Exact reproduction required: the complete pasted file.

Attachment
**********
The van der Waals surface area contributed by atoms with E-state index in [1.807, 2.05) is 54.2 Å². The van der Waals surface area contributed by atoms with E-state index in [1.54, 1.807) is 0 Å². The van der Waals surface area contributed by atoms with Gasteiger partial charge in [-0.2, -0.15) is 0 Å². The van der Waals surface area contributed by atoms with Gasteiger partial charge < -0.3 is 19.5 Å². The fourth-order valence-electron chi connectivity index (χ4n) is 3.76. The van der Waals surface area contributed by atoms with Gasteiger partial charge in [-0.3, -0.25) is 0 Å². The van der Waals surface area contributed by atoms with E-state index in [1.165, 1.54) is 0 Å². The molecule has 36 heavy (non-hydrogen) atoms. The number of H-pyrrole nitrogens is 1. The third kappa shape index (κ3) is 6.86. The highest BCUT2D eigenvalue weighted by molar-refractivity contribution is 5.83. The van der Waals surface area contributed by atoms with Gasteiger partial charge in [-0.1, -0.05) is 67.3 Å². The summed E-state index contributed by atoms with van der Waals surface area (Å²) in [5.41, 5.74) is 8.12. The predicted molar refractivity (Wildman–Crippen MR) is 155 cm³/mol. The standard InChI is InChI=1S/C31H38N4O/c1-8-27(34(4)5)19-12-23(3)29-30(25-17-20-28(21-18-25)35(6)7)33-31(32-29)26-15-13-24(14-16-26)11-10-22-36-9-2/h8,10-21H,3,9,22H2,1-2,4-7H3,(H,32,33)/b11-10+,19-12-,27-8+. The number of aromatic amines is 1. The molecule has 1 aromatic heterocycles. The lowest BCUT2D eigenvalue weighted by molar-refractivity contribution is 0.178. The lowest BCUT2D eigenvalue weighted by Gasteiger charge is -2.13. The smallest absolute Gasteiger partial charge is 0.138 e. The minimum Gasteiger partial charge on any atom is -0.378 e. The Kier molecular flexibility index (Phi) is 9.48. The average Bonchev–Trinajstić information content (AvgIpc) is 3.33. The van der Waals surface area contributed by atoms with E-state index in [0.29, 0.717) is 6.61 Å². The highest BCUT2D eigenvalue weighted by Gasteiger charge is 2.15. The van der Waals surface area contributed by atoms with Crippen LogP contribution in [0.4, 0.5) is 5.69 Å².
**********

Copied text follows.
The van der Waals surface area contributed by atoms with E-state index in [1.807, 2.05) is 54.2 Å². The van der Waals surface area contributed by atoms with E-state index in [1.54, 1.807) is 0 Å². The van der Waals surface area contributed by atoms with Gasteiger partial charge in [-0.2, -0.15) is 0 Å². The van der Waals surface area contributed by atoms with Gasteiger partial charge < -0.3 is 19.5 Å². The fourth-order valence-electron chi connectivity index (χ4n) is 3.76. The van der Waals surface area contributed by atoms with Gasteiger partial charge in [-0.3, -0.25) is 0 Å². The van der Waals surface area contributed by atoms with E-state index in [1.165, 1.54) is 0 Å². The molecule has 36 heavy (non-hydrogen) atoms. The number of H-pyrrole nitrogens is 1. The third kappa shape index (κ3) is 6.86. The highest BCUT2D eigenvalue weighted by molar-refractivity contribution is 5.83. The van der Waals surface area contributed by atoms with Gasteiger partial charge in [-0.1, -0.05) is 67.3 Å². The summed E-state index contributed by atoms with van der Waals surface area (Å²) in [5.41, 5.74) is 8.12. The predicted molar refractivity (Wildman–Crippen MR) is 155 cm³/mol. The standard InChI is InChI=1S/C31H38N4O/c1-8-27(34(4)5)19-12-23(3)29-30(25-17-20-28(21-18-25)35(6)7)33-31(32-29)26-15-13-24(14-16-26)11-10-22-36-9-2/h8,10-21H,3,9,22H2,1-2,4-7H3,(H,32,33)/b11-10+,19-12-,27-8+. The number of aromatic amines is 1. The molecule has 1 aromatic heterocycles. The lowest BCUT2D eigenvalue weighted by molar-refractivity contribution is 0.178. The lowest BCUT2D eigenvalue weighted by Gasteiger charge is -2.13. The smallest absolute Gasteiger partial charge is 0.138 e. The minimum Gasteiger partial charge on any atom is -0.378 e. The Kier molecular flexibility index (Phi) is 9.48. The average Bonchev–Trinajstić information content (AvgIpc) is 3.33. The van der Waals surface area contributed by atoms with E-state index in [0.29, 0.717) is 6.61 Å². The highest BCUT2D eigenvalue weighted by Gasteiger charge is 2.15. The van der Waals surface area contributed by atoms with Crippen LogP contribution in [0.4, 0.5) is 5.69 Å².